- HITRUST. HITRUST was developed leveraging components from NIST, ISO, and others. It is specific to the Healthcare industry and is receiving wide adoption within that industry, particularly in the U.S.
- COBIT. Heavily utilized in the financial sector and by public companies, COBIT provides a security framework as well as individual certifications around IT, such as Certified Information System Auditor (CISA) and Certified Information Security Manager (CISM). This framework is frequently used to meet the security requirements of organizations that must comply with Sarbanes-Oxley (SOX).
In general, we see organizations leveraging CSFs in one or more of the following four ways:
- To improve overall security. Leveraging the CSF blueprint to ensure they address the most important aspects.
- As a competitive differentiator. Establishing a competitive advantage due to the greater focus on security and protection of their own and customer assets.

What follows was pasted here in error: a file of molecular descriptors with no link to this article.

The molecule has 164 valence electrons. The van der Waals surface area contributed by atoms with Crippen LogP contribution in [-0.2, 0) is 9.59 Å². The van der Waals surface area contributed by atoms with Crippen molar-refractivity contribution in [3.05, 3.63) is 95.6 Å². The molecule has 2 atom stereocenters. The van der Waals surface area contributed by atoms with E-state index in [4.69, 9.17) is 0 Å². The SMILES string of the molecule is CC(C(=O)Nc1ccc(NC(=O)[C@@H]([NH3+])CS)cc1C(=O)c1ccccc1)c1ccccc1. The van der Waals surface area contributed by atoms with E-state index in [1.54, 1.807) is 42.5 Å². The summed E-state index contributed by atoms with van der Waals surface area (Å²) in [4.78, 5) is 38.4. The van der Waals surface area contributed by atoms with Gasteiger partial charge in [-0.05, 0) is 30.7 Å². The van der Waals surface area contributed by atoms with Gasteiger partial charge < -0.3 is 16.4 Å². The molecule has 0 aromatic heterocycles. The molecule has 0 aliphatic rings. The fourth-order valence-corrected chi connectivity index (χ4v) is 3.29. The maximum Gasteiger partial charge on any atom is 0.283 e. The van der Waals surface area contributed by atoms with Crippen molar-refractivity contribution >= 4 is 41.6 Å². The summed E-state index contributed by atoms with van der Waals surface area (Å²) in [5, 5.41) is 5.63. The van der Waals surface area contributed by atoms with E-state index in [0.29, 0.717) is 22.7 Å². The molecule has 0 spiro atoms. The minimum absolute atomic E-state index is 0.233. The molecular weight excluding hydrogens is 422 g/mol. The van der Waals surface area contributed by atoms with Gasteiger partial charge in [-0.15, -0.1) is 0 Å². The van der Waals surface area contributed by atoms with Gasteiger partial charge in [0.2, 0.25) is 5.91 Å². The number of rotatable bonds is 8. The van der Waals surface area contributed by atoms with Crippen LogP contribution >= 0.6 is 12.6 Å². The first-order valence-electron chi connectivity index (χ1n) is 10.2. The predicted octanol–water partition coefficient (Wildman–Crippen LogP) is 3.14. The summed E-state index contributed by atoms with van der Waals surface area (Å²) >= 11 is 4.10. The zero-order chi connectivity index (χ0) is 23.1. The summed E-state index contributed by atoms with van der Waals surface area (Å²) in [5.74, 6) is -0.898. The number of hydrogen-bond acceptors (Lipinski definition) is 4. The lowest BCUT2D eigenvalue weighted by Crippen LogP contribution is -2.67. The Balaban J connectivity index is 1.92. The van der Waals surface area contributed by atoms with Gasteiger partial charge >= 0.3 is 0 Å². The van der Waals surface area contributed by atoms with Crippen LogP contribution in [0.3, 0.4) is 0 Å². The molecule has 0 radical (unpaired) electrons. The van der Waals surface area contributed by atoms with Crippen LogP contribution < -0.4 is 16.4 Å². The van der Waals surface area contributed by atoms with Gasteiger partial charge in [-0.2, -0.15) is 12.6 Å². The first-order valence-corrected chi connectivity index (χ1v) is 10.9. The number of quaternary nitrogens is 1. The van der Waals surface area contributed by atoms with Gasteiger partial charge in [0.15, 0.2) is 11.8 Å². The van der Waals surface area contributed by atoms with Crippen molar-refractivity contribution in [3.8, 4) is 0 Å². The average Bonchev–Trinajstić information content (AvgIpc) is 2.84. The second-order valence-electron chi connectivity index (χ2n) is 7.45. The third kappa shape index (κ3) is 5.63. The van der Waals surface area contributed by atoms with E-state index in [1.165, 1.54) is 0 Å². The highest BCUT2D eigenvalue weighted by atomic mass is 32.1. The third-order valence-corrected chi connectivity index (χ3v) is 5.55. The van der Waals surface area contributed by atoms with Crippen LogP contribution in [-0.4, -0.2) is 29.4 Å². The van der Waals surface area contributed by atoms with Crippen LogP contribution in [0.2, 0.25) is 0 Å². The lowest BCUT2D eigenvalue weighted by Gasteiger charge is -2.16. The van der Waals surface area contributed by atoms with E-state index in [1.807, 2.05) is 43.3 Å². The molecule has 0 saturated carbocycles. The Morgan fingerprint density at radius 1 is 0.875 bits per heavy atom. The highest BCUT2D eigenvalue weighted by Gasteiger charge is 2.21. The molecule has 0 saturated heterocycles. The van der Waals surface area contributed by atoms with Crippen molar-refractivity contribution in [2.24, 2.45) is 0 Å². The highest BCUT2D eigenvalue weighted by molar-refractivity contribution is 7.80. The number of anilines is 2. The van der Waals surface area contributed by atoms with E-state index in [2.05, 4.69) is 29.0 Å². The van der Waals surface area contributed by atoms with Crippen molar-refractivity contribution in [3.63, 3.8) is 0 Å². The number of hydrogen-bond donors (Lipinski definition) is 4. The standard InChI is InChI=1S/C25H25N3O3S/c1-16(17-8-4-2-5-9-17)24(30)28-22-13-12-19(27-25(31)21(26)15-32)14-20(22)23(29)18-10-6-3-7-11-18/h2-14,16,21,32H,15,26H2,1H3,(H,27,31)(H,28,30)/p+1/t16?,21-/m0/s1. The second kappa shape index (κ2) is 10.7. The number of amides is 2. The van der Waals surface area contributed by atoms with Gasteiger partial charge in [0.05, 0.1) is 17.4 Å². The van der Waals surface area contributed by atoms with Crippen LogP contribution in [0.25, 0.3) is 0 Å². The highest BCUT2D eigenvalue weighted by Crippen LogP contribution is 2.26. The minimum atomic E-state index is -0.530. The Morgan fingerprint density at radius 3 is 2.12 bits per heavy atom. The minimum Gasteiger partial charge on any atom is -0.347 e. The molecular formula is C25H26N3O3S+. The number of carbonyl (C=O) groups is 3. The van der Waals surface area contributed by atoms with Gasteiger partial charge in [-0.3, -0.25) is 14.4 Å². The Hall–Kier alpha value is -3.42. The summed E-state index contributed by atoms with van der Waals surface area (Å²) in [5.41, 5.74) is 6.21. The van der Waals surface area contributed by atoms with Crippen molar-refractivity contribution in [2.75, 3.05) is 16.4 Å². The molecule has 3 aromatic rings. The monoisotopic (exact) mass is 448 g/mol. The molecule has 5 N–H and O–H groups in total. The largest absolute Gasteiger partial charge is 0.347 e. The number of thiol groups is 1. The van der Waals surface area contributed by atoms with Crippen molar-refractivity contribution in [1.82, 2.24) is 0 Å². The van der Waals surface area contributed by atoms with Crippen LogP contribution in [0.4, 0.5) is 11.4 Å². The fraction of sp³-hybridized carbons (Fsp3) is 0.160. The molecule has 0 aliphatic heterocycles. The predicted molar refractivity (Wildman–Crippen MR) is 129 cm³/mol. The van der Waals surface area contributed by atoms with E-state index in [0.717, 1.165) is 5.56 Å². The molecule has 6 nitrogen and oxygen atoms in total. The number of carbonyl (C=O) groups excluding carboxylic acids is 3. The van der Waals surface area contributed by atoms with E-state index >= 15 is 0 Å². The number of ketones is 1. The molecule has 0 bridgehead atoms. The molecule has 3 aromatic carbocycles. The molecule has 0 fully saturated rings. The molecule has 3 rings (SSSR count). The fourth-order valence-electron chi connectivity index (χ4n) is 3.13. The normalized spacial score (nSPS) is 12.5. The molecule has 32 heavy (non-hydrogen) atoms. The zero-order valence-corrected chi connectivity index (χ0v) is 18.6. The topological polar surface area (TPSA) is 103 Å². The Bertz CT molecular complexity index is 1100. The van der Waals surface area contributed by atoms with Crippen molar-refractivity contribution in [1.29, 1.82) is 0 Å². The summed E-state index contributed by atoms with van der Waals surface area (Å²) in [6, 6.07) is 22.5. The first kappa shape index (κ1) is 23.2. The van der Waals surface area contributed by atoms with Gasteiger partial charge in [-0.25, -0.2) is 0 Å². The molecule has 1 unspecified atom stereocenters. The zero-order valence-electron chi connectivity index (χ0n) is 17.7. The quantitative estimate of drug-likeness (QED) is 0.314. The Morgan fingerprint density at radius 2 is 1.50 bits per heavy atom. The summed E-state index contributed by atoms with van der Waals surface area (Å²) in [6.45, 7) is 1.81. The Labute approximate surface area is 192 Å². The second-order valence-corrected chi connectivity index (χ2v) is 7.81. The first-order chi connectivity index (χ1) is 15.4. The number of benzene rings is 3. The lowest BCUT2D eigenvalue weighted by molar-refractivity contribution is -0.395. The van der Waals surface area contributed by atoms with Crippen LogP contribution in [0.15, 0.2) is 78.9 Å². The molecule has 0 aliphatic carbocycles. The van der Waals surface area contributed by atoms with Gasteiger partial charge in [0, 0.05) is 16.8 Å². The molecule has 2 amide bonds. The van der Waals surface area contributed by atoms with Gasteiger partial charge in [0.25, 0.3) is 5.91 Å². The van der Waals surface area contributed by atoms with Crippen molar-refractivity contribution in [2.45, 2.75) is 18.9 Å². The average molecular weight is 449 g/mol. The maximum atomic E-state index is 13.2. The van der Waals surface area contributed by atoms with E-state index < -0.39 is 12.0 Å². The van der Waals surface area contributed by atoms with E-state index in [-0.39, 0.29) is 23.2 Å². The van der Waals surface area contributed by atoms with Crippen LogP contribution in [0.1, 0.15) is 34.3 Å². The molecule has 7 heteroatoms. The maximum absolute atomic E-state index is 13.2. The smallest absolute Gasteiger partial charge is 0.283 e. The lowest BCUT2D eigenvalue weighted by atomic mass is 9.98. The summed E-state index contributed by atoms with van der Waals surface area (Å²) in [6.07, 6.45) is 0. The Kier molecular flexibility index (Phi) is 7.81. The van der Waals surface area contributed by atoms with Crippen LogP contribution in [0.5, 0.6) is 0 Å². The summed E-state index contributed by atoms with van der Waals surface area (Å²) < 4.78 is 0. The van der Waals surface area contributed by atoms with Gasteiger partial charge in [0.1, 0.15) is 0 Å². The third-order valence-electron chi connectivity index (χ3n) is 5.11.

- To meet compliance and/or regulatory requirements. Often necessary in specific vertical industries like healthcare or financial.
- To free up budget and purchasing ability around security. Once a business decision has been made to pursue a CSF, the subsequent budget required to meet the CSF requirements is frequently easier to receive.
Where to Begin
I’m often asked where to begin when it comes to reviewing the strength of a current framework. The most common method is for an organization or its security provider to conduct a gap analysis to help understand what steps may be needed to meet the requirements of their chosen CSF and any the remediation efforts necessary to address deficiencies.
Read a two-part article exploring what an umbrella approach to security can look like in your enterprise – Part One: Potential DNS Vulnerabilities (http://ow.ly/Gd7Q307SBUE) and Part Two: A Secure DNS (http://ow.ly/kSuT307SCnY). Then, download an infographic displaying the benefits of Taking an Umbrella Approach to Security and one displaying the benefits of Transforming Internet Security with Big Data.